Women Protest Killings in Mexican Border City

Some 50 women dressed in black, members of a caravan that left Mexico City several days ago, staged a protest in Ciudad Juarez to demand that officials clear up the deaths of hundreds of young women in the border city over the past nearly two decades.

Participants in the “Exodus for Life” protest, which was held on Monday, went to the field where the bodies of eight women were found buried in 2001.

The mothers of some of the murdered women and representatives of grassroots organizations in Chihuahua state, where Ciudad Juarez is located, ended the caravan at the field in an effort to draw public attention to the issue of violence against women in Mexico.

The women placed wreaths at the base of crosses that mark the spot where the bodies of the eight young women were found.

A bell made from keys donated by women’s groups was also placed at the site.

The caravan of automobiles left the Zocalo, Mexico City’s giant main square, on Nov. 10 and reached Juarez, which is located across the border from El Paso, Texas, on Monday.

The protesters took some time to remember women’s rights activist Irma Campos, who died Sunday from cancer.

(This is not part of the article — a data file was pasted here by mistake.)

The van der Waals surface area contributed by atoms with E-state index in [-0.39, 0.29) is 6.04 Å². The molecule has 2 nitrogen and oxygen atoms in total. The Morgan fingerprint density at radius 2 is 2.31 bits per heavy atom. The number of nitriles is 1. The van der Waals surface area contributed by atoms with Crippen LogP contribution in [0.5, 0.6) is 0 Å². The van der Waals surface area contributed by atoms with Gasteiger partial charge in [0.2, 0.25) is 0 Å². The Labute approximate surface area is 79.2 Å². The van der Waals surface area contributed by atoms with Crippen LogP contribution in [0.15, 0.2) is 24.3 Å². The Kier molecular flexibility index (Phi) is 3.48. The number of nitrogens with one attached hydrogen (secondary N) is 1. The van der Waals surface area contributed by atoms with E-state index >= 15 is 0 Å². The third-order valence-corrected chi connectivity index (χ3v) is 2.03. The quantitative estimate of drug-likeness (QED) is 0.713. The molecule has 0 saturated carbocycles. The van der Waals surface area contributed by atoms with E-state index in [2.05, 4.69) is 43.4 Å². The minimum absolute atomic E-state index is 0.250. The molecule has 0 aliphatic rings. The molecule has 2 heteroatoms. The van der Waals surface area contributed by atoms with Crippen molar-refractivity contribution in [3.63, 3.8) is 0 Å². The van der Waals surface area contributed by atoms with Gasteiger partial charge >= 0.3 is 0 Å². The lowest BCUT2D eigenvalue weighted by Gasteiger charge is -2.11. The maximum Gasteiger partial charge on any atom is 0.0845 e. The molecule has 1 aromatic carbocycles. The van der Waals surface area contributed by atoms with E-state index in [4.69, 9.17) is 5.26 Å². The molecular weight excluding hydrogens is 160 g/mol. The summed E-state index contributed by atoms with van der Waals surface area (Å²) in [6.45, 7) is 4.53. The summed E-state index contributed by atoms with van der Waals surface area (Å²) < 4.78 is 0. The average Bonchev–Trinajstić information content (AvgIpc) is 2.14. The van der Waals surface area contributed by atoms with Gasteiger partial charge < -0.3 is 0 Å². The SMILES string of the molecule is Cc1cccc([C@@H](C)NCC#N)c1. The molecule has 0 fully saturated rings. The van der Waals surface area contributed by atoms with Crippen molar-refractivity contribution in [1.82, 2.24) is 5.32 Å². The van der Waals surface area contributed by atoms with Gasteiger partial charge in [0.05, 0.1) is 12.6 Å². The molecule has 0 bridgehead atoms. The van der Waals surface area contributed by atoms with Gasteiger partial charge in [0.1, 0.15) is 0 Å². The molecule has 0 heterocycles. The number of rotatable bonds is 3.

Campos, one of the caravan’s organizers, had wanted to participate in the ceremony at the field.

Ciudad Juarez, considered Mexico’s most dangerous city and the scene of frequent shootouts between rival drug traffickers, first gained notoriety in the early 1990s when young women began to disappear in the area.

So far this year, Juarez has registered more than 2,000 murders, with some 200 people killed in November alone.

More than 500 women have been killed in Ciudad Juarez since 1993, according to the National Human Rights Commission, with the majority of the cases going unsolved.

In most of the slayings, the victims were young women from poor families who came to the border city from all over Mexico to work in the many assembly plants, known as “maquiladoras,” built there to take advantage of the North American Free Trade Agreement.

Investigators have not determined who is behind the killings, although there has been speculation that serial killers, organized crime, people traffickers, drug smugglers and child pornographers, among others, may be involved.

The wave of killings of women and girls has sparked international outrage.

Investigations conducted by Congress found that some 6,000 women were murdered across Mexico between 1999 and 2005. EFE

http://www.laht.com/article.asp?ArticleId=347986&CategoryId=14091

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